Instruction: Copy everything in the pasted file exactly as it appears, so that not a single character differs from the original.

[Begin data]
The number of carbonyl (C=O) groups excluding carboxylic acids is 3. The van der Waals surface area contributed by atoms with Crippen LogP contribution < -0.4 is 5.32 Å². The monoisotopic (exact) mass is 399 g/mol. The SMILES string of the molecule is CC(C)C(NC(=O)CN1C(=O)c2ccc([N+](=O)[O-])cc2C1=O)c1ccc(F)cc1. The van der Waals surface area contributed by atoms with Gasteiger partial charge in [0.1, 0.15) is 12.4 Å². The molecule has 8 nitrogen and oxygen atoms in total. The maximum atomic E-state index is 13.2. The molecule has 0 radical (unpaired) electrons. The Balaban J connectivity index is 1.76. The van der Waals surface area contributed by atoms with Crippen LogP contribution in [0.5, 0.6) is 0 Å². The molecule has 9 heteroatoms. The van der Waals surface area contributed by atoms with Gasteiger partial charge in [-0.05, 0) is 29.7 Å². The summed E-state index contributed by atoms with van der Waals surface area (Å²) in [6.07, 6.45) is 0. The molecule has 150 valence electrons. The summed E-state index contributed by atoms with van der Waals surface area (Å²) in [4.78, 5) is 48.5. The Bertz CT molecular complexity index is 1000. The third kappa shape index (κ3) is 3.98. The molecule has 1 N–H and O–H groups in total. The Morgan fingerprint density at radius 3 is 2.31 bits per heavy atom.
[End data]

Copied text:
The number of carbonyl (C=O) groups excluding carboxylic acids is 3. The van der Waals surface area contributed by atoms with Crippen LogP contribution < -0.4 is 5.32 Å². The monoisotopic (exact) mass is 399 g/mol. The SMILES string of the molecule is CC(C)C(NC(=O)CN1C(=O)c2ccc([N+](=O)[O-])cc2C1=O)c1ccc(F)cc1. The van der Waals surface area contributed by atoms with Gasteiger partial charge in [0.1, 0.15) is 12.4 Å². The molecule has 8 nitrogen and oxygen atoms in total. The maximum atomic E-state index is 13.2. The molecule has 0 radical (unpaired) electrons. The Balaban J connectivity index is 1.76. The van der Waals surface area contributed by atoms with Crippen LogP contribution in [0.5, 0.6) is 0 Å². The molecule has 9 heteroatoms. The van der Waals surface area contributed by atoms with Gasteiger partial charge in [-0.05, 0) is 29.7 Å². The summed E-state index contributed by atoms with van der Waals surface area (Å²) in [6.07, 6.45) is 0. The molecule has 150 valence electrons. The summed E-state index contributed by atoms with van der Waals surface area (Å²) in [4.78, 5) is 48.5. The Bertz CT molecular complexity index is 1000. The third kappa shape index (κ3) is 3.98. The molecule has 1 N–H and O–H groups in total. The Morgan fingerprint density at radius 3 is 2.31 bits per heavy atom.